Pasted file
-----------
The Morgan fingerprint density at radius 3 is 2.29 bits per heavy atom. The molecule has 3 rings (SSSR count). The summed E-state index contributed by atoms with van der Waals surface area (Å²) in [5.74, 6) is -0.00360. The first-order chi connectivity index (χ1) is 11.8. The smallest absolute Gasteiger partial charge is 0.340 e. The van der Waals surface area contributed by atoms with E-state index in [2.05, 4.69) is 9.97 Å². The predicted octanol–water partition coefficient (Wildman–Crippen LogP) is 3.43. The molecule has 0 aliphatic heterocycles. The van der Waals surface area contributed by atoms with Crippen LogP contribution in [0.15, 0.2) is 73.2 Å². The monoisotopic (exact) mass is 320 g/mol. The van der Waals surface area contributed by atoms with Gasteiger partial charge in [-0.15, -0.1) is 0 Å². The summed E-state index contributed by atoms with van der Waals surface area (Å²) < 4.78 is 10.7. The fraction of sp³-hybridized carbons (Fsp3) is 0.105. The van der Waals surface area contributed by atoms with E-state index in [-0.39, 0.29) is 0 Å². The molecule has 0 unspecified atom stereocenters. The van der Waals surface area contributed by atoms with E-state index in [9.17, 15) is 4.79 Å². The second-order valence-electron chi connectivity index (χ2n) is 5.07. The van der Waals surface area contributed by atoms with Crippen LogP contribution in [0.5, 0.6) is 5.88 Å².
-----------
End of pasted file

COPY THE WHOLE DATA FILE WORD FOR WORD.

The Morgan fingerprint density at radius 3 is 2.29 bits per heavy atom. The molecule has 3 rings (SSSR count). The summed E-state index contributed by atoms with van der Waals surface area (Å²) in [5.74, 6) is -0.00360. The first-order chi connectivity index (χ1) is 11.8. The smallest absolute Gasteiger partial charge is 0.340 e. The van der Waals surface area contributed by atoms with E-state index in [2.05, 4.69) is 9.97 Å². The predicted octanol–water partition coefficient (Wildman–Crippen LogP) is 3.43. The molecule has 0 aliphatic heterocycles. The van der Waals surface area contributed by atoms with Crippen LogP contribution in [0.15, 0.2) is 73.2 Å². The monoisotopic (exact) mass is 320 g/mol. The van der Waals surface area contributed by atoms with Gasteiger partial charge in [-0.15, -0.1) is 0 Å². The summed E-state index contributed by atoms with van der Waals surface area (Å²) < 4.78 is 10.7. The fraction of sp³-hybridized carbons (Fsp3) is 0.105. The van der Waals surface area contributed by atoms with E-state index in [-0.39, 0.29) is 0 Å². The molecule has 0 unspecified atom stereocenters. The van der Waals surface area contributed by atoms with E-state index in [9.17, 15) is 4.79 Å². The second-order valence-electron chi connectivity index (χ2n) is 5.07. The van der Waals surface area contributed by atoms with Crippen LogP contribution in [0.5, 0.6) is 5.88 Å².